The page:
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Published on: News

Florida’s Gems are Under Threat

published on: March 4, 2020

Florida’s natural areas (what we call Gems) face ever-increasing threats from rampant development, water pollution, and climate change, but investments in conservation and management can ensure healthy natural areas and communities for years to come.

According to the Florida Chamber of Commerce, Florida welcomes nearly 1,000 new residents every day. Future development should protect our natural infrastructure like fresh and saltwater wetlands that efficiently recharge our aquifers, store and treat stormwater, and reduce impacts from hurricanes and sea level rise. Adequate water supply is critical to both natural systems and human populations. Many of Florida’s crystal-clear springs and abundant rivers have been over-pumped to unsustainable levels. While many areas of Florida received more than 50 inches of rain annually, periods of low rainfall can lead to drought conditions, and many coastal areas, especially estuaries, require a delicate balance of salt and freshwater to thrive. Therefore, it’s critical to maintain minimum flows and levels in freshwater systems through proactive permitting and aggressive water conservation measures. The availability of freshwater becomes more uncertain as our air temperatures become warmer and our weather patterns more unpredictable. Climate change is already impacting Florida’s natural areas, from saltwater intrusion to beach erosion.

Rising sea levels and abutting coastal development reduce the function of crucial habitat areas. Communities both coastal and inland face sea level rise, flooding, and the catastrophic effects of stronger storms. Our beaches and barrier islands are eroding at alarming rates as saltwater threatens to contaminate freshwater resources further. Coastal wetlands act as the first line of defense, protecting wildlife habitat and communities against wind and storm surge. Sea-level rise will change where we live, and will further exacerbate the destruction of wildlife habitat, making protecting wildlife corridors and habitat more urgent than ever. Building new highways and toll roads will slice through our last undeveloped areas, bringing new pollution streams, destroying viable wildlife habitat, and weakening wetlands and aquifer recharge areas. Roads and highways convert natural and agricultural areas to developed suburban landscapes, decreasing the long-term food and water security of our state. Concrete parking lots and strip malls could soon replace the last of Florida’s wide-open spaces if we do not act now.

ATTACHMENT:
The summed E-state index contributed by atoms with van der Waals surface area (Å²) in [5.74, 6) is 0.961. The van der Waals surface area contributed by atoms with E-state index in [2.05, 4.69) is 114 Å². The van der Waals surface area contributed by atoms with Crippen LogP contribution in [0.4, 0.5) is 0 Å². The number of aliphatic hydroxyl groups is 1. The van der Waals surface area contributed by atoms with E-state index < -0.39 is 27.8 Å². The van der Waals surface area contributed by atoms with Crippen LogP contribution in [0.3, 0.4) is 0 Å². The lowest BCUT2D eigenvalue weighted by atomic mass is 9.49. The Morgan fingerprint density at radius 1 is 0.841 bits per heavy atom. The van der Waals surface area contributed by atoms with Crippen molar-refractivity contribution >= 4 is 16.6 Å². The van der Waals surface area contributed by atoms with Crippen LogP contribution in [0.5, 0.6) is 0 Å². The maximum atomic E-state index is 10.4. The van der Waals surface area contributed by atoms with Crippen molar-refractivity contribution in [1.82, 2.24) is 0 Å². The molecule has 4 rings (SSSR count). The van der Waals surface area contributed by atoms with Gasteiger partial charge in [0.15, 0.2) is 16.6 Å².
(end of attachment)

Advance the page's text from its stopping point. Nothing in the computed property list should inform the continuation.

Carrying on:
Florida is one of the states most vulnerable to climate change, and protecting land is the most effective way to ensure our state is livable in the future. Moving forward, we must plan for tomorrow by investing today. If we act now, we can protect Florida, forever. Right now, your legislators are deciding what programs to prioritize. While the Florida Senate has proposed $125 million for Florida Forever, the House has lagged behind at a measly $20 million – 80% less than the Governor’s recommended $100 million. The budget this year must get us closer to at least $300 million in order to fully fund Florida Forever and save our remaining lands from development. 

The Legislature is moving forward with a budget that underfunds Florida Forever, as they have for the past ten years. Your purchase of a Gems Report makes our continued conservation advocacy work possible. Our legislative team is working tirelessly to tell the water and land conservation story, and our Gems Reports are an essential educational tool for legislators. You can help us continue to hand these reports out at the Capitol by purchasing a copy of your own. 

Florida’s land and water are up against the odds – but thanks to supporters like you, we can continue the fight for our natural resources.